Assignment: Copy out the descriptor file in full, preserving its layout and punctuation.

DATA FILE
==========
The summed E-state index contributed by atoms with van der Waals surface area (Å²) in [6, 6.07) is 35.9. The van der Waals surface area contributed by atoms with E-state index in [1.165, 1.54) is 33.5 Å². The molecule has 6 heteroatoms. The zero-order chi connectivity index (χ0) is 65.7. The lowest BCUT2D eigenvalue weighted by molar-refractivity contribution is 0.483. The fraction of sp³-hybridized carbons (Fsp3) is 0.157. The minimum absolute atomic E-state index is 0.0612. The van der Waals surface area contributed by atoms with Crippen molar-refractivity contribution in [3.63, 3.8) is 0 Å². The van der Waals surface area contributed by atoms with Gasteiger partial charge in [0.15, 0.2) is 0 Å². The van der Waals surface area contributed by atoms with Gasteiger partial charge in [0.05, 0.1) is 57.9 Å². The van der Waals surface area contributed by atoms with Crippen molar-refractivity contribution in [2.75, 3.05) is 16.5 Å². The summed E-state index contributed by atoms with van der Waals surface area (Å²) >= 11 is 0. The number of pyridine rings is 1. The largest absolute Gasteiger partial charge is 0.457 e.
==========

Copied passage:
The summed E-state index contributed by atoms with van der Waals surface area (Å²) in [6, 6.07) is 35.9. The van der Waals surface area contributed by atoms with E-state index in [1.165, 1.54) is 33.5 Å². The molecule has 6 heteroatoms. The zero-order chi connectivity index (χ0) is 65.7. The lowest BCUT2D eigenvalue weighted by molar-refractivity contribution is 0.483. The fraction of sp³-hybridized carbons (Fsp3) is 0.157. The minimum absolute atomic E-state index is 0.0612. The van der Waals surface area contributed by atoms with Crippen molar-refractivity contribution in [3.63, 3.8) is 0 Å². The van der Waals surface area contributed by atoms with Gasteiger partial charge in [0.15, 0.2) is 0 Å². The van der Waals surface area contributed by atoms with Gasteiger partial charge in [0.05, 0.1) is 57.9 Å². The van der Waals surface area contributed by atoms with Crippen molar-refractivity contribution in [2.75, 3.05) is 16.5 Å². The summed E-state index contributed by atoms with van der Waals surface area (Å²) >= 11 is 0. The number of pyridine rings is 1. The largest absolute Gasteiger partial charge is 0.457 e.